WASHINGTON, Nov 19 (Reuters) The United States said today it was confident its planned Middle East conference will launch Israeli-Palestinian peace negotiations and that both sides will agree on a joint document to be presented there.
US President George W Bush is expected to host the meeting at Annapolis, Maryland, on Nov. 27 to try to revive Israeli-Palestinian peacemaking before he leaves office in January 2009.
''We're confident that once the invites go out that there will be a positive reaction and that Annapolis will serve as a starting point for negotiations between the two sides and there will be a good solid document that's been agreed upon between the Israelis and the Palestinians,'' State Department spokesman Sean McCormack told reporters.
While the meeting is likely to take place on Nov. 27, there are also expected to be related discussions held in Washington the day before and after.
McCormack welcomed reports that Israeli Prime Minister Ehud Olmert has agreed to release 441 Palestinian prisoners and had reaffirmed a pledge not to build new Jewish settlements but said the United States wanted to confirm this with Israel.
''We haven't had a chance to directly speak with the Israeli government about the decisions that it appears they have taken based on the news reports,'' McCormack said.
''But if the news reports hold up, then these would be important steps in advance of the Annapolis conference, important confidence-building measures,'' he added.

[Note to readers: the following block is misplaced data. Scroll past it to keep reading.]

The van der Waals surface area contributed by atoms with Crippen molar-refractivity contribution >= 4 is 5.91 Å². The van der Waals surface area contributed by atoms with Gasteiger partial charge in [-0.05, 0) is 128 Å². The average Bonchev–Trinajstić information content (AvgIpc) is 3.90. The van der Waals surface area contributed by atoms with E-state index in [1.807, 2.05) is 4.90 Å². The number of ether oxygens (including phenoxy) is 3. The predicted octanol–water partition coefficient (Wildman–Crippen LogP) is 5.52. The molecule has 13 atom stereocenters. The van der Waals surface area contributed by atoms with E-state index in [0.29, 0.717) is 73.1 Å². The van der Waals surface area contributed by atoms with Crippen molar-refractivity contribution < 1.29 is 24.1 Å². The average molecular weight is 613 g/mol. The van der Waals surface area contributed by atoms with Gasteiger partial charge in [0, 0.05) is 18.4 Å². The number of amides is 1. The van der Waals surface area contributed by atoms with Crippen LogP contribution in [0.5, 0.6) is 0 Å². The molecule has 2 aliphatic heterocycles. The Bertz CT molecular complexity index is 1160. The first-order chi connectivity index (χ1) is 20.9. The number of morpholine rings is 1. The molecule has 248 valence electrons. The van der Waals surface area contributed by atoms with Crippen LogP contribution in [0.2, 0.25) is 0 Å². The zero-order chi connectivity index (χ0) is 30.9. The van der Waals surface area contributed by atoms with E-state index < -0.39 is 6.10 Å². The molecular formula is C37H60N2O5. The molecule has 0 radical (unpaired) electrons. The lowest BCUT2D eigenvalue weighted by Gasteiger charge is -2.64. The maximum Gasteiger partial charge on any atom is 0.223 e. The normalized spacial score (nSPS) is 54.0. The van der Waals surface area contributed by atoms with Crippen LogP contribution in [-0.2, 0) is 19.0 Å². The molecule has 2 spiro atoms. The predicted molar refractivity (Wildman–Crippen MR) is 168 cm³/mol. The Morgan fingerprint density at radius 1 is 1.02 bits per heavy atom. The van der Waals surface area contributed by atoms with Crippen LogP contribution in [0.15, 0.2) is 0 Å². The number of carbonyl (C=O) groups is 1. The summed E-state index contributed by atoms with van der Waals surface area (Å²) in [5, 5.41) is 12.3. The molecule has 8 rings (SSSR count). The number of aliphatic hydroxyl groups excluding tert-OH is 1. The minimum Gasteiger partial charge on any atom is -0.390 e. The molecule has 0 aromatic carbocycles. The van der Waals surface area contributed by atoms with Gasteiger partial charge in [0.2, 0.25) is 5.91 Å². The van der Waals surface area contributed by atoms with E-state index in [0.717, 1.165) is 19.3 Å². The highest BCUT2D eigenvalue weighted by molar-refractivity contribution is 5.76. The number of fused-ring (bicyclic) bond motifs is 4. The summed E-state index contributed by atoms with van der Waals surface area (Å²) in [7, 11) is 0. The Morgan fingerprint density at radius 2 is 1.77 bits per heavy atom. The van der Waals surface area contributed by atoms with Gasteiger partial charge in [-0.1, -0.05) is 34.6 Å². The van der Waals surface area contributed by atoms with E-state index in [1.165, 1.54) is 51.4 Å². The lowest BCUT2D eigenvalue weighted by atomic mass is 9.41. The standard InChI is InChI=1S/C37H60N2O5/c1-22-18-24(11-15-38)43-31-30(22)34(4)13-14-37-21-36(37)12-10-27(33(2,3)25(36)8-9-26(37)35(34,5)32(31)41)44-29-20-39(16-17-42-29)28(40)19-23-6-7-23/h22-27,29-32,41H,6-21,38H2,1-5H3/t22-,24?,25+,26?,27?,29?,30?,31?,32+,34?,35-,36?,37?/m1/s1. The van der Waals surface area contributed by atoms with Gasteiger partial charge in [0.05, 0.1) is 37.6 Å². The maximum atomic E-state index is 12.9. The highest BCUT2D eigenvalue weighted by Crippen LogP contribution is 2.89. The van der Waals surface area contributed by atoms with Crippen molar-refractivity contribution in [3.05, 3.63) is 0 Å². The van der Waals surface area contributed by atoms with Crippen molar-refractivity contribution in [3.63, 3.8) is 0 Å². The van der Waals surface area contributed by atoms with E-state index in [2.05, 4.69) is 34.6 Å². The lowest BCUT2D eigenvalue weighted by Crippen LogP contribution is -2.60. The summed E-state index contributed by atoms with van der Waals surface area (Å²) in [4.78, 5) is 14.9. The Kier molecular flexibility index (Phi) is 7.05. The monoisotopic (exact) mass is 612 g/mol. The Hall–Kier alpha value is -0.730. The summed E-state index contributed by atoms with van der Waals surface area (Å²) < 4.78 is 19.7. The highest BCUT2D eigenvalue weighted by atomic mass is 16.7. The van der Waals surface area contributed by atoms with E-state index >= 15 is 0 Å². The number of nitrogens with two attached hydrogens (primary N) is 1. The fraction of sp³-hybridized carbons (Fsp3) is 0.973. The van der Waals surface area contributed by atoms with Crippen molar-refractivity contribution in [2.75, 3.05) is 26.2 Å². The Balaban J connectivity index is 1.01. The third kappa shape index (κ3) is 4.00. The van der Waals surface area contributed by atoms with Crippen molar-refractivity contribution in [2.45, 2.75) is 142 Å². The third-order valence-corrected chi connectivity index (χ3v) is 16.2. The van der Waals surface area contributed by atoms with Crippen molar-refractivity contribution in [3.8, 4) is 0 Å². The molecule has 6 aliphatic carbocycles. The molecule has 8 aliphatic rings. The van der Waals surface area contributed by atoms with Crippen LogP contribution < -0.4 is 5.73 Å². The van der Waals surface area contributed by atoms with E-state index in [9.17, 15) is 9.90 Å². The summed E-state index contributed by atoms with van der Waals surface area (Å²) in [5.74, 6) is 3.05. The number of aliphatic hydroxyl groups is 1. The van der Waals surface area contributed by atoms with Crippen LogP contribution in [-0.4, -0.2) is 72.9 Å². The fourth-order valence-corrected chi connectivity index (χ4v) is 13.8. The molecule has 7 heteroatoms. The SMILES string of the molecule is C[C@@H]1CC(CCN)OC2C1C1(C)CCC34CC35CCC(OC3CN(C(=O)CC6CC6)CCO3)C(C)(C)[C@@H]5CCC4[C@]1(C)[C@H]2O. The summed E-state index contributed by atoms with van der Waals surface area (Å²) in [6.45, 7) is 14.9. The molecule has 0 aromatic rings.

The Annapolis meeting is the Bush administration's most serious effort to resolve the six-decade Israeli-Palestinian conflict but it faces huge obstacles, including divisions among the Palestinians and Olmert's own political weakness.
The Palestinian territories are split between the West Bank, which is controlled by President Mahmoud Abbas' Fatah movement, and the Gaza Strip, where the Hamas Islamist faction seized control from Fatah in June.
Abbas is expected to attend the Annapolis meeting but it is unclear whether he can deliver on any peace deal he might eventually strike with the Israelis given Hamas' opposition.
The United States has not yet announced who will be invited to the meeting, but US officials have said they plan to include key Arab states, including Saudi Arabia and Syria, which do not have diplomatic relations with Israel.
US officials hope that if they come it will provide political cover for Abbas to make compromises on sensitive issues like the future of Palestinian refugees and Jerusalem.
They also believe that the prospect of a wider peace with the Arab world make make it easier for Olmert to sell any deal.
Abbas's chief negotiator said Israeli and Palestinian teams had failed to make progress on a pre-conference joint document that would address in general terms core issues such as borders and the future of Jerusalem and Palestinian refugees.
US and Israeli officials said a joint document was not a precondition for the gathering, which may offer a chance for Bush to try to build a legacy likely to be dominated by the unpopular war in Iraq.